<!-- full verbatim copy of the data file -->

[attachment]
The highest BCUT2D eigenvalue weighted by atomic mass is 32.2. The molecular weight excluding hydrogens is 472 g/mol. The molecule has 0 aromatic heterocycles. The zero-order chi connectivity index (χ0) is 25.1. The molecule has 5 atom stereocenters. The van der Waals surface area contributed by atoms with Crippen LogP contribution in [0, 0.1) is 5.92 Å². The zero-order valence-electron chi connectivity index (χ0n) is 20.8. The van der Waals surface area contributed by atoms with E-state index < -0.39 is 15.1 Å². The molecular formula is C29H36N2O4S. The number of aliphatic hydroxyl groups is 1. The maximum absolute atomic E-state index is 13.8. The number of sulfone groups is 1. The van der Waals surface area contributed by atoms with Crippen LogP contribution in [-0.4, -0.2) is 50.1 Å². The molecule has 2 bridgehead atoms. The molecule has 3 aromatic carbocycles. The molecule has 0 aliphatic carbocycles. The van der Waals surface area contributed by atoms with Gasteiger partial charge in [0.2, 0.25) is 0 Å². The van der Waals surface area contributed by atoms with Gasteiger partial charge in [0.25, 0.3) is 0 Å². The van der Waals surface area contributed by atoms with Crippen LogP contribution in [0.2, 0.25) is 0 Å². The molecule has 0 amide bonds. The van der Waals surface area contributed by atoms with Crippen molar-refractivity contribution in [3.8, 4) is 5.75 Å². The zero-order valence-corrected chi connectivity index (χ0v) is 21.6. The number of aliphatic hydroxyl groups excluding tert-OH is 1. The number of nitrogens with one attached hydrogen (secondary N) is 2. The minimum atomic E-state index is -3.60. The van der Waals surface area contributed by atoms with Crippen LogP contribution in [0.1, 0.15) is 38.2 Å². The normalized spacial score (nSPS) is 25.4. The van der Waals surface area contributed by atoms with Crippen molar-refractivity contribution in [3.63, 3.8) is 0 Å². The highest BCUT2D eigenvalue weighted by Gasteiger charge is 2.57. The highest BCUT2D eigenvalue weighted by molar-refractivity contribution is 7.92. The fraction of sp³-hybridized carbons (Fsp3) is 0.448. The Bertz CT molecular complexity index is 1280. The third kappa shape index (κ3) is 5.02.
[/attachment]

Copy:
The highest BCUT2D eigenvalue weighted by atomic mass is 32.2. The molecular weight excluding hydrogens is 472 g/mol. The molecule has 0 aromatic heterocycles. The zero-order chi connectivity index (χ0) is 25.1. The molecule has 5 atom stereocenters. The van der Waals surface area contributed by atoms with Crippen LogP contribution in [0, 0.1) is 5.92 Å². The zero-order valence-electron chi connectivity index (χ0n) is 20.8. The van der Waals surface area contributed by atoms with E-state index < -0.39 is 15.1 Å². The molecular formula is C29H36N2O4S. The number of aliphatic hydroxyl groups is 1. The maximum absolute atomic E-state index is 13.8. The number of sulfone groups is 1. The van der Waals surface area contributed by atoms with Crippen LogP contribution in [-0.4, -0.2) is 50.1 Å². The molecule has 2 bridgehead atoms. The molecule has 3 aromatic carbocycles. The molecule has 0 aliphatic carbocycles. The van der Waals surface area contributed by atoms with Gasteiger partial charge in [0.2, 0.25) is 0 Å². The van der Waals surface area contributed by atoms with Gasteiger partial charge in [0.25, 0.3) is 0 Å². The van der Waals surface area contributed by atoms with Crippen LogP contribution in [0.2, 0.25) is 0 Å². The molecule has 0 amide bonds. The van der Waals surface area contributed by atoms with Crippen molar-refractivity contribution in [3.8, 4) is 5.75 Å². The zero-order valence-corrected chi connectivity index (χ0v) is 21.6. The number of aliphatic hydroxyl groups excluding tert-OH is 1. The number of nitrogens with one attached hydrogen (secondary N) is 2. The minimum atomic E-state index is -3.60. The van der Waals surface area contributed by atoms with Crippen LogP contribution in [0.1, 0.15) is 38.2 Å². The normalized spacial score (nSPS) is 25.4. The van der Waals surface area contributed by atoms with Crippen molar-refractivity contribution in [3.63, 3.8) is 0 Å². The highest BCUT2D eigenvalue weighted by Gasteiger charge is 2.57. The highest BCUT2D eigenvalue weighted by molar-refractivity contribution is 7.92. The fraction of sp³-hybridized carbons (Fsp3) is 0.448. The Bertz CT molecular complexity index is 1280. The third kappa shape index (κ3) is 5.02.